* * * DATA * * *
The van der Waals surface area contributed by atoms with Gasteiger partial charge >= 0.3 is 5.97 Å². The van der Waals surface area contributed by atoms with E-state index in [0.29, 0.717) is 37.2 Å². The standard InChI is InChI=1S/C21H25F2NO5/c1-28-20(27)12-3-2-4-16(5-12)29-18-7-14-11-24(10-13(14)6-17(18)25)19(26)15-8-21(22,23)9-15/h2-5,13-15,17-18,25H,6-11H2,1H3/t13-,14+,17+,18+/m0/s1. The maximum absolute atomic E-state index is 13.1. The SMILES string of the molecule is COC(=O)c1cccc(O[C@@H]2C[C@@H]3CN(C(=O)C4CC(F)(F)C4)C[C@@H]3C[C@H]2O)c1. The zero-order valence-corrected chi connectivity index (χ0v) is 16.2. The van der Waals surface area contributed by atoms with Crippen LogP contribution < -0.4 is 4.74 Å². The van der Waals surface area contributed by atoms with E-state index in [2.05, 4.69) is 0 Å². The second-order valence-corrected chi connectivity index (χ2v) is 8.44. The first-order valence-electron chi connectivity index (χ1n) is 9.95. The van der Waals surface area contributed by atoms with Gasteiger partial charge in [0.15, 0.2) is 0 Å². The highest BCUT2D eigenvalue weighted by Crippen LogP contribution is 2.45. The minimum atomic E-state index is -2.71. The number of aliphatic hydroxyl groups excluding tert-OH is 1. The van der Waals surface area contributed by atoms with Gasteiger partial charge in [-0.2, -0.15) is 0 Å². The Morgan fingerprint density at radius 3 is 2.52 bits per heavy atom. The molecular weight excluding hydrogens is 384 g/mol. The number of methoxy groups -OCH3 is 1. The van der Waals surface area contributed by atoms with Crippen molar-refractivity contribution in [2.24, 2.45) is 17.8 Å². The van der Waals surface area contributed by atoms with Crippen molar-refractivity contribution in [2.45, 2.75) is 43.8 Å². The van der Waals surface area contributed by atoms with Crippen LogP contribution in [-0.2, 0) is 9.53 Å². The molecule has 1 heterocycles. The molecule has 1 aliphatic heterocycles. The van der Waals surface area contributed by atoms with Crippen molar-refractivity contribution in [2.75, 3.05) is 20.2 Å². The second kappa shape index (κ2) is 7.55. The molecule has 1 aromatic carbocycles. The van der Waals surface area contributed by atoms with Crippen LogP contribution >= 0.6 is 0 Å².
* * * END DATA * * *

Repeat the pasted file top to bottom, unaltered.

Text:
The van der Waals surface area contributed by atoms with Gasteiger partial charge >= 0.3 is 5.97 Å². The van der Waals surface area contributed by atoms with E-state index in [0.29, 0.717) is 37.2 Å². The standard InChI is InChI=1S/C21H25F2NO5/c1-28-20(27)12-3-2-4-16(5-12)29-18-7-14-11-24(10-13(14)6-17(18)25)19(26)15-8-21(22,23)9-15/h2-5,13-15,17-18,25H,6-11H2,1H3/t13-,14+,17+,18+/m0/s1. The maximum absolute atomic E-state index is 13.1. The SMILES string of the molecule is COC(=O)c1cccc(O[C@@H]2C[C@@H]3CN(C(=O)C4CC(F)(F)C4)C[C@@H]3C[C@H]2O)c1. The zero-order valence-corrected chi connectivity index (χ0v) is 16.2. The van der Waals surface area contributed by atoms with Crippen LogP contribution < -0.4 is 4.74 Å². The van der Waals surface area contributed by atoms with E-state index in [2.05, 4.69) is 0 Å². The second-order valence-corrected chi connectivity index (χ2v) is 8.44. The first-order valence-electron chi connectivity index (χ1n) is 9.95. The van der Waals surface area contributed by atoms with Gasteiger partial charge in [0.15, 0.2) is 0 Å². The highest BCUT2D eigenvalue weighted by Crippen LogP contribution is 2.45. The minimum atomic E-state index is -2.71. The number of aliphatic hydroxyl groups excluding tert-OH is 1. The van der Waals surface area contributed by atoms with Gasteiger partial charge in [-0.2, -0.15) is 0 Å². The Morgan fingerprint density at radius 3 is 2.52 bits per heavy atom. The molecular weight excluding hydrogens is 384 g/mol. The number of methoxy groups -OCH3 is 1. The van der Waals surface area contributed by atoms with Crippen molar-refractivity contribution in [2.24, 2.45) is 17.8 Å². The van der Waals surface area contributed by atoms with Crippen molar-refractivity contribution in [2.45, 2.75) is 43.8 Å². The van der Waals surface area contributed by atoms with Crippen LogP contribution in [-0.2, 0) is 9.53 Å². The molecule has 1 heterocycles. The molecule has 1 aliphatic heterocycles. The van der Waals surface area contributed by atoms with Crippen molar-refractivity contribution in [2.75, 3.05) is 20.2 Å². The second kappa shape index (κ2) is 7.55. The molecule has 1 aromatic carbocycles. The van der Waals surface area contributed by atoms with Crippen LogP contribution >= 0.6 is 0 Å².